Lionel Messi: The Greatest Ever? Yes, but Not Because of His Latest Record

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Lionel Messi: The Greatest Ever? Yes, but Not Because of His Latest Record
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Is Messi the greatest ever?

Life, the Universe and Ryan Shotton

In one weekend (that of Dec. 8) the two greatest footballers in the world were in action: Argentine star Lionel Messi broke Gerd Muller’s entirely pointless record of 85 goals scored in a calendar year (or, as they’re known outside of football, "a year") and Ryan Shotton managed to get himself sent off in Stoke’s incredibly surprising—and in no way inevitable—goalless draw away at Aston Villa.

In a way, it was written in the stars (as everything is, according to Sky Sports) that, on the weekend that Lionel Messi broke the least important record in football, Shotton, his only real counterpart in the current game—proved by the fact that he is a man who regularly does it on a cold, wet Tuesday night in Stoke, though in this case I’m not sure I want to know what the "it" is—would get himself sent off in perhaps the only game in the history of football that would be considered more pointless than a calendar-year goal-scoring record.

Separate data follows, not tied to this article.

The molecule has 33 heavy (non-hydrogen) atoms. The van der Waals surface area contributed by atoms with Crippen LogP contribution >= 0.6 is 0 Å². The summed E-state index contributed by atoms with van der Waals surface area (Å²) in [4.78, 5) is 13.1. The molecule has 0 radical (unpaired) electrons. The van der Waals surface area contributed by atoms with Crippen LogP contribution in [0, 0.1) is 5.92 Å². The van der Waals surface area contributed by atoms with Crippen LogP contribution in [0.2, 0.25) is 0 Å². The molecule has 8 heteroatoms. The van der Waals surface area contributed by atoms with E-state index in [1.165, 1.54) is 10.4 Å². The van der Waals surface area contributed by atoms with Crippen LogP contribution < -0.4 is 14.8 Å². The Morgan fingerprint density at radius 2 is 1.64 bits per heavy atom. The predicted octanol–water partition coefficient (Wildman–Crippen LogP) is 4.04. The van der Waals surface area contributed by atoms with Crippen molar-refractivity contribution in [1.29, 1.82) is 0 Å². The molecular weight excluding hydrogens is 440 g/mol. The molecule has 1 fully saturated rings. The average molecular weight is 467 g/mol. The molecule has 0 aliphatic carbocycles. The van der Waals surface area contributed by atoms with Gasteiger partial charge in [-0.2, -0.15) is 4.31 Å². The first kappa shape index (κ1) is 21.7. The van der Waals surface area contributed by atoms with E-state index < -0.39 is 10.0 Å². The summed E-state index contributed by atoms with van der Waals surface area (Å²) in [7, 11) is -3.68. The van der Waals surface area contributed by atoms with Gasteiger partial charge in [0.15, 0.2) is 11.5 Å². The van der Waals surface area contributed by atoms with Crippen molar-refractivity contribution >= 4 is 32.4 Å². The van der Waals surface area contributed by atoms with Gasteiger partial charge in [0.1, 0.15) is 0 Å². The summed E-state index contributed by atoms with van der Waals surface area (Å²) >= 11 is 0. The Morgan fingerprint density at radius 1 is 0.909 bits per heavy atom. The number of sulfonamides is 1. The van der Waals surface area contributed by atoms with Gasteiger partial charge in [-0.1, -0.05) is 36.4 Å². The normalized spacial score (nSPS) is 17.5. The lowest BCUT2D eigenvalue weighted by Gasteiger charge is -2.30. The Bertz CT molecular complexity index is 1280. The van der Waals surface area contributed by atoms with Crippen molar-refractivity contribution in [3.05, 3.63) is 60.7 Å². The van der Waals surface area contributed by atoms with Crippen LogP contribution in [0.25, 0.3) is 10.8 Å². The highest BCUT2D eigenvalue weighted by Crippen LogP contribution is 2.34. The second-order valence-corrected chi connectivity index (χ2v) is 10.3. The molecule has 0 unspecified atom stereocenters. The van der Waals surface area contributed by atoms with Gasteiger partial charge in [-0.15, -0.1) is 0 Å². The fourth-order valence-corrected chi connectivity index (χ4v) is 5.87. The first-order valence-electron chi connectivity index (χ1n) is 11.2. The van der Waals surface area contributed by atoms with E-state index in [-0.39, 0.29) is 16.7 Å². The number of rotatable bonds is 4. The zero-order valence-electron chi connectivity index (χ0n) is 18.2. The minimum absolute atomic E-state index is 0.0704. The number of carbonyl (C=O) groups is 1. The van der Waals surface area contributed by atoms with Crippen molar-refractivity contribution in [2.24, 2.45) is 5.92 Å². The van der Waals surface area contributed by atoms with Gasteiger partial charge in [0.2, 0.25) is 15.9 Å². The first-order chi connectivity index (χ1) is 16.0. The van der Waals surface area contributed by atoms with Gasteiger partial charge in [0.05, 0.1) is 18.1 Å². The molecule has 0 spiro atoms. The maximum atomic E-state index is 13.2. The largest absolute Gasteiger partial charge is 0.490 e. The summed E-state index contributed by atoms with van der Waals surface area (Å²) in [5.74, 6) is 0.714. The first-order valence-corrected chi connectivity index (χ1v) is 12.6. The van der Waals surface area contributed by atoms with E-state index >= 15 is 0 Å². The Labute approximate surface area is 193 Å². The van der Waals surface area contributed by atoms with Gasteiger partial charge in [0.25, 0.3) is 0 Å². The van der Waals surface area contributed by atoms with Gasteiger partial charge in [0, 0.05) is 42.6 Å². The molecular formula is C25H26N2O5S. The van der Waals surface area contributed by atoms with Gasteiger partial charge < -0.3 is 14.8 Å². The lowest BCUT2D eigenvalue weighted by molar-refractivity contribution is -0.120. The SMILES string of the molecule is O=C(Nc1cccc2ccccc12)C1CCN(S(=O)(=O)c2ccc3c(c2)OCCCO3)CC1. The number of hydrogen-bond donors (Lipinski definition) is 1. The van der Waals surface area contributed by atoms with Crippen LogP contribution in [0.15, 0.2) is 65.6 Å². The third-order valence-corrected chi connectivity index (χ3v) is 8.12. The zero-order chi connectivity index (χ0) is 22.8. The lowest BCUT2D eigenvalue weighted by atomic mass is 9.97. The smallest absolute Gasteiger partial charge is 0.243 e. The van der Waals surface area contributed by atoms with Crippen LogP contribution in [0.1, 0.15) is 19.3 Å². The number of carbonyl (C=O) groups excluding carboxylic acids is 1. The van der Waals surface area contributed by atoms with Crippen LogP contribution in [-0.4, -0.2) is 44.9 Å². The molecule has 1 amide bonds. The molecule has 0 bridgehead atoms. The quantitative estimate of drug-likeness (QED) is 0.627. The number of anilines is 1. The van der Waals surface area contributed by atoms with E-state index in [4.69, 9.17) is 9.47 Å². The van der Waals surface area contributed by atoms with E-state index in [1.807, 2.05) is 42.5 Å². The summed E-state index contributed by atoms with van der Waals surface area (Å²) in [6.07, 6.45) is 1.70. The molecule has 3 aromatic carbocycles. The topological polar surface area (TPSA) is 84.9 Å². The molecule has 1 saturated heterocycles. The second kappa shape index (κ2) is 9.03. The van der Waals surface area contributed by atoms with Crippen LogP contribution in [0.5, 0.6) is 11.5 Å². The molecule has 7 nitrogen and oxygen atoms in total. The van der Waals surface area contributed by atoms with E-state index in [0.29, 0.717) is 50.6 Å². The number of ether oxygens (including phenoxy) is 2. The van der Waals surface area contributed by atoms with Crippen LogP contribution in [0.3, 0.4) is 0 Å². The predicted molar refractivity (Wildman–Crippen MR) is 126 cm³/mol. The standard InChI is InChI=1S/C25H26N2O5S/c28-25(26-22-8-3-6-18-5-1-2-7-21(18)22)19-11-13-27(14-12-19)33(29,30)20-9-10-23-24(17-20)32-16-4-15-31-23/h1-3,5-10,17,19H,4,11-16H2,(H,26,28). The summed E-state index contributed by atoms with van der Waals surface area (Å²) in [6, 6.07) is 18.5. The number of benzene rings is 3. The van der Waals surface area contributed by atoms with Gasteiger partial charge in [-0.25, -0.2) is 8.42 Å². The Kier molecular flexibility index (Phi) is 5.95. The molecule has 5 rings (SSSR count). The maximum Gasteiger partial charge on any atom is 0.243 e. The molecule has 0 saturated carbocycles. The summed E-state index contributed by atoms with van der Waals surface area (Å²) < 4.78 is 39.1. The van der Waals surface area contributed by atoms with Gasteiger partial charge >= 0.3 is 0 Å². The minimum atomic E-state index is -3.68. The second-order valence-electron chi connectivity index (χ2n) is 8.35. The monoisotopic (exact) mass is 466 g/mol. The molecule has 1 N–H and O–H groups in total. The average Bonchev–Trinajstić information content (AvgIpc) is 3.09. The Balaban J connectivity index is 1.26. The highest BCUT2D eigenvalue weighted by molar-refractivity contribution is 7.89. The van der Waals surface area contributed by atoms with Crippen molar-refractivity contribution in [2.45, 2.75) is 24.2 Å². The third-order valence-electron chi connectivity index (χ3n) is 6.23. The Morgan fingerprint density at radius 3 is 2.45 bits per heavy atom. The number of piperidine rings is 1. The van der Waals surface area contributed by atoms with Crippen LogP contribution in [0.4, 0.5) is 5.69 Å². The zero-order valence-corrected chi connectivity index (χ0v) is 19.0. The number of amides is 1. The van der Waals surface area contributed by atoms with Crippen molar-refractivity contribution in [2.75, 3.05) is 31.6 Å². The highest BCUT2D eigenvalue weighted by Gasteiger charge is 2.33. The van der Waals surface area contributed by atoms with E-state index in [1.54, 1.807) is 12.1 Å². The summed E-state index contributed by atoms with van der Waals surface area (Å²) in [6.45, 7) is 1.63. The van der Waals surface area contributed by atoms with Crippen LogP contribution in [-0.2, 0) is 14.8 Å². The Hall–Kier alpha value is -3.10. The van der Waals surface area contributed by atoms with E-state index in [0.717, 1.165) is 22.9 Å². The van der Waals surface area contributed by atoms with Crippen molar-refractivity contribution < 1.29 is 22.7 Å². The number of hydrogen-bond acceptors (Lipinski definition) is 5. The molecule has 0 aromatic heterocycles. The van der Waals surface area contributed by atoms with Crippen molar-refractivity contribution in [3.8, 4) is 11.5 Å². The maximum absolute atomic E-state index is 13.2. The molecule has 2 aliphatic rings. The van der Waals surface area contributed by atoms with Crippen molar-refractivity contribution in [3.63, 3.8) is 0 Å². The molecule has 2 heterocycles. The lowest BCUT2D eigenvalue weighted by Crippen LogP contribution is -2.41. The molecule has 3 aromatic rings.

Though you could compare Lionel Messi’s calendar-year exploits to that of the great German striker (nicknamed the not-at-all threatening "Der Bomber"), you shouldn’t, as there is no point.

Much like those alternative tables that tell you who would be top of the league if all games finished at half time or in the 80th minute, calendar-year records are interesting statistics, but they are of no real value whatsoever, much like Ryan Shotton.

Football is divided into seasons for a reason, so in my view the only credible way to draw comparisons between Messi and Muller is through season records and overall career statistics (or maybe a kick-ups competition if you know the right people and can get it arranged).

 

The Statistic-y Part

Dominic Barnardt/Getty Images
Gerd "Der Bomber" Muller

So let’s attempt to analyse the careers of "Der Bomber" and Messi through some viable statistics.